Our Hiring Practices are Inequitable and Need to Change (downloadable pdf) by Vu Le: A blog post detailing the barriers to immigrants and people of color in standard nonprofit hiring processes. From Nonprofit With Balls (external link).
The way we hire has to change. The consequences of poor hiring affect not just our own organization, but the entire nonprofit sector:
We leave out voices from communities that are most affected: Current hiring practices leave out people who are most affected in favor of people who are adept at playing the HR game. This is intrinsically wrong, as I’ve written about in “Are you or your org guilty of trickle-down community engagement” and other posts. The communities who are most affected by inequity must be leading the efforts to address it, and our hiring practices must pave the way for this, not actively prevent it.
We reinforce dominant, often ineffective perspectives. Without diverse voices, we are stuck talking about the same problems in the same ways, which often means just blah blah and fakequity. It’s slightly terrifying to think that the JDs and MBAs from “leading institutions” are going to be writing white papers suggesting what we nonprofits should be doing sector-wide.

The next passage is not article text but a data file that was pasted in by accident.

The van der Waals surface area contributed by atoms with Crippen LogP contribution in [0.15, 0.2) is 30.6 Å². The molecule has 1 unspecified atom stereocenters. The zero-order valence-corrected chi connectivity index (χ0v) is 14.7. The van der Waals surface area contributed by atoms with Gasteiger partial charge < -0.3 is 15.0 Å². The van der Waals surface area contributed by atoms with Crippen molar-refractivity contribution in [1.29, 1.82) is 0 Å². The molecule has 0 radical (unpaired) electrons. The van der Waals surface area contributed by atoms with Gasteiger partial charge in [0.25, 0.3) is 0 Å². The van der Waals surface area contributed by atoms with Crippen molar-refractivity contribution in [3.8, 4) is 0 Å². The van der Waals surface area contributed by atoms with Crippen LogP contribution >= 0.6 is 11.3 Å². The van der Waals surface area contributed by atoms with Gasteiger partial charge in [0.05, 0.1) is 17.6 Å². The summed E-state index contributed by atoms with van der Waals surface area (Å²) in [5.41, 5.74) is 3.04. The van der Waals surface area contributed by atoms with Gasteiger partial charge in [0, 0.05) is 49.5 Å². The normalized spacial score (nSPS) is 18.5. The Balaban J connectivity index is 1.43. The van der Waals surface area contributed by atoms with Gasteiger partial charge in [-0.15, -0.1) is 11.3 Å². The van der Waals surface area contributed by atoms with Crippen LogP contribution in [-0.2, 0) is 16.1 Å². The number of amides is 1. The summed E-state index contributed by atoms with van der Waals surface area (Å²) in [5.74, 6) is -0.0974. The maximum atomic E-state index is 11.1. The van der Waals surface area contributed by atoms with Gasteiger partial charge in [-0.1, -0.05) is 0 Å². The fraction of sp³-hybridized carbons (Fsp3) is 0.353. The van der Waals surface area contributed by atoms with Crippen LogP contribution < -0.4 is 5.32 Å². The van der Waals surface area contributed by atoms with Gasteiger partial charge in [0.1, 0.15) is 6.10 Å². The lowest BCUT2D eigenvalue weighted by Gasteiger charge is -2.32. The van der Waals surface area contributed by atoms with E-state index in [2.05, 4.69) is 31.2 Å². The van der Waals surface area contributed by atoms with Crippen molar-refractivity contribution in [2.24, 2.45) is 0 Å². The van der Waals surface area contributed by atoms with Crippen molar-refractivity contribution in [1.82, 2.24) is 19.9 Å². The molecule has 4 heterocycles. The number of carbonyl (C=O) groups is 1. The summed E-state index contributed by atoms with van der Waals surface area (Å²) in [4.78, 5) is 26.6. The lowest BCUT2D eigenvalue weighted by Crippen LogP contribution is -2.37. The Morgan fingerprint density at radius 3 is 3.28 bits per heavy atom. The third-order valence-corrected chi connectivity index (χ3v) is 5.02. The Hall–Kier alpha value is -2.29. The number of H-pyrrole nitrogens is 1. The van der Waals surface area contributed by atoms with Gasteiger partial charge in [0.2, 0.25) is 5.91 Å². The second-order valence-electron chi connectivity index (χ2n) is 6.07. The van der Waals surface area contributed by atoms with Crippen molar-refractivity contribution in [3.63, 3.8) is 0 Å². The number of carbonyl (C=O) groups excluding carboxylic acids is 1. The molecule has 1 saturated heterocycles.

We drive talented people out of the community or profession: Recently I met a person who was whip smart, compassionate, dedicated, and experienced. But despite having numerous connections with other professionals in the sector, all of whom unanimously think she’s awesome and gets stuff done, due to her lack of a formal degree, no one would hire her at a pay where she can actually survive. This talented, passionate, community-driven person must now think of selling her house in a town she grew up in and wants to contribute to, and move to another city. Unfortunately, this is only one of many examples of good people we are losing because of our rigid hiring rules.